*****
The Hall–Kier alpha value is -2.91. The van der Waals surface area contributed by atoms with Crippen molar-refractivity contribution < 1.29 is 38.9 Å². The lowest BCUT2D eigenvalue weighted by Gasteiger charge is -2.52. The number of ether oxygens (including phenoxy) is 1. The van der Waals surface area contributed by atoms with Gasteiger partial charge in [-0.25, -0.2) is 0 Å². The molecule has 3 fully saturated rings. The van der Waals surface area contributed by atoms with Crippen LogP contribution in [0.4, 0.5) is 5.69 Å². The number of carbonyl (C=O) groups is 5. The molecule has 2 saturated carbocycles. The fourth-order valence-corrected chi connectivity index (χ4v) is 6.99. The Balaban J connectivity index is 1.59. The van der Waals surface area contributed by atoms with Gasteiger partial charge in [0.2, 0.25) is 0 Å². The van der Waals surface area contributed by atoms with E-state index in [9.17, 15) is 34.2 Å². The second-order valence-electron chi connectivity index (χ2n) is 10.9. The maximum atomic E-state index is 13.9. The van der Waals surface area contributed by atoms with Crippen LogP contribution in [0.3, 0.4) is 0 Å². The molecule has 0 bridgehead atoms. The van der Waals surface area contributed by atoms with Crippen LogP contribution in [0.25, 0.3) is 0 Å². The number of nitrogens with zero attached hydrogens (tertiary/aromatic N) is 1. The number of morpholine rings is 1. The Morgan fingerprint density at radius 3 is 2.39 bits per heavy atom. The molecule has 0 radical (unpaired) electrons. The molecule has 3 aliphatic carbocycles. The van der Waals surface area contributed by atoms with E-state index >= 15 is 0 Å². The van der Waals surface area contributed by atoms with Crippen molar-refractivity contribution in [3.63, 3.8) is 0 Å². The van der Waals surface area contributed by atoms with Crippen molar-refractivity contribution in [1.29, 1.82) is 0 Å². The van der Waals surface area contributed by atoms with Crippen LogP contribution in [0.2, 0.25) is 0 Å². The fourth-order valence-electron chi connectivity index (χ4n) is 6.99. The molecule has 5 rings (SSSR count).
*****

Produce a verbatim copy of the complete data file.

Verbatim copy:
The Hall–Kier alpha value is -2.91. The van der Waals surface area contributed by atoms with Crippen molar-refractivity contribution < 1.29 is 38.9 Å². The lowest BCUT2D eigenvalue weighted by Gasteiger charge is -2.52. The number of ether oxygens (including phenoxy) is 1. The van der Waals surface area contributed by atoms with Gasteiger partial charge in [-0.25, -0.2) is 0 Å². The molecule has 3 fully saturated rings. The van der Waals surface area contributed by atoms with Crippen LogP contribution in [0.4, 0.5) is 5.69 Å². The number of carbonyl (C=O) groups is 5. The molecule has 2 saturated carbocycles. The fourth-order valence-corrected chi connectivity index (χ4v) is 6.99. The Balaban J connectivity index is 1.59. The van der Waals surface area contributed by atoms with Gasteiger partial charge in [0.2, 0.25) is 0 Å². The van der Waals surface area contributed by atoms with E-state index in [9.17, 15) is 34.2 Å². The second-order valence-electron chi connectivity index (χ2n) is 10.9. The maximum atomic E-state index is 13.9. The van der Waals surface area contributed by atoms with Crippen LogP contribution in [0.3, 0.4) is 0 Å². The molecule has 0 bridgehead atoms. The van der Waals surface area contributed by atoms with Crippen LogP contribution in [0.25, 0.3) is 0 Å². The number of nitrogens with zero attached hydrogens (tertiary/aromatic N) is 1. The number of morpholine rings is 1. The Morgan fingerprint density at radius 3 is 2.39 bits per heavy atom. The molecule has 0 radical (unpaired) electrons. The molecule has 3 aliphatic carbocycles. The van der Waals surface area contributed by atoms with E-state index >= 15 is 0 Å². The van der Waals surface area contributed by atoms with Crippen molar-refractivity contribution in [3.63, 3.8) is 0 Å². The van der Waals surface area contributed by atoms with Crippen molar-refractivity contribution in [1.29, 1.82) is 0 Å². The van der Waals surface area contributed by atoms with Crippen LogP contribution in [0.2, 0.25) is 0 Å². The fourth-order valence-electron chi connectivity index (χ4n) is 6.99. The molecule has 5 rings (SSSR count).